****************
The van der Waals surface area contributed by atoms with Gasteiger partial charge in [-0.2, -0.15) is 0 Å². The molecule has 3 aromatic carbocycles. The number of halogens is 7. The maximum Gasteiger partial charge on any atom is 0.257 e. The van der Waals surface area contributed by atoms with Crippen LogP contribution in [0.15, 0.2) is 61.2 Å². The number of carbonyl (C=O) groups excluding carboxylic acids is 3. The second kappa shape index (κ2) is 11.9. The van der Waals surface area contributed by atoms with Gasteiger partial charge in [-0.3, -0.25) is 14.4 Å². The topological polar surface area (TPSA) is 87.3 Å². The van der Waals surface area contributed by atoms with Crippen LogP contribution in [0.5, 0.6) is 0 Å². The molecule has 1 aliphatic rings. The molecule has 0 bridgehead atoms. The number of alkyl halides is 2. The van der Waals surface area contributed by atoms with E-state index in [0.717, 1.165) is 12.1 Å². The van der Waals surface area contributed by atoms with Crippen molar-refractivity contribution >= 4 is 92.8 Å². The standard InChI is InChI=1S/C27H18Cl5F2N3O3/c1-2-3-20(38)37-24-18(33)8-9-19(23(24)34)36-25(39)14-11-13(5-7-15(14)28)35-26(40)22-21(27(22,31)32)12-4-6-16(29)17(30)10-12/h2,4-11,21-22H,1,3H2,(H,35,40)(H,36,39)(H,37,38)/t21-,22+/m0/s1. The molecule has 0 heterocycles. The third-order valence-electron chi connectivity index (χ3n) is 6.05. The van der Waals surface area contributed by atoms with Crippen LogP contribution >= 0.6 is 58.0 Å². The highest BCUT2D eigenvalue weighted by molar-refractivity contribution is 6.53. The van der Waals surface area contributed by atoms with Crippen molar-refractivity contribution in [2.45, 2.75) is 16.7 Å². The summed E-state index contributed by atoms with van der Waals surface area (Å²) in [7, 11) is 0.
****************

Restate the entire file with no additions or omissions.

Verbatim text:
The van der Waals surface area contributed by atoms with Gasteiger partial charge in [-0.2, -0.15) is 0 Å². The molecule has 3 aromatic carbocycles. The number of halogens is 7. The maximum Gasteiger partial charge on any atom is 0.257 e. The van der Waals surface area contributed by atoms with Crippen LogP contribution in [0.15, 0.2) is 61.2 Å². The number of carbonyl (C=O) groups excluding carboxylic acids is 3. The second kappa shape index (κ2) is 11.9. The van der Waals surface area contributed by atoms with Gasteiger partial charge in [-0.3, -0.25) is 14.4 Å². The topological polar surface area (TPSA) is 87.3 Å². The van der Waals surface area contributed by atoms with Crippen LogP contribution in [0.5, 0.6) is 0 Å². The molecule has 1 aliphatic rings. The molecule has 0 bridgehead atoms. The number of alkyl halides is 2. The van der Waals surface area contributed by atoms with E-state index in [0.717, 1.165) is 12.1 Å². The van der Waals surface area contributed by atoms with Crippen molar-refractivity contribution >= 4 is 92.8 Å². The standard InChI is InChI=1S/C27H18Cl5F2N3O3/c1-2-3-20(38)37-24-18(33)8-9-19(23(24)34)36-25(39)14-11-13(5-7-15(14)28)35-26(40)22-21(27(22,31)32)12-4-6-16(29)17(30)10-12/h2,4-11,21-22H,1,3H2,(H,35,40)(H,36,39)(H,37,38)/t21-,22+/m0/s1. The molecule has 0 heterocycles. The third-order valence-electron chi connectivity index (χ3n) is 6.05. The van der Waals surface area contributed by atoms with Crippen LogP contribution >= 0.6 is 58.0 Å². The highest BCUT2D eigenvalue weighted by molar-refractivity contribution is 6.53. The van der Waals surface area contributed by atoms with Crippen molar-refractivity contribution in [2.45, 2.75) is 16.7 Å². The summed E-state index contributed by atoms with van der Waals surface area (Å²) in [7, 11) is 0.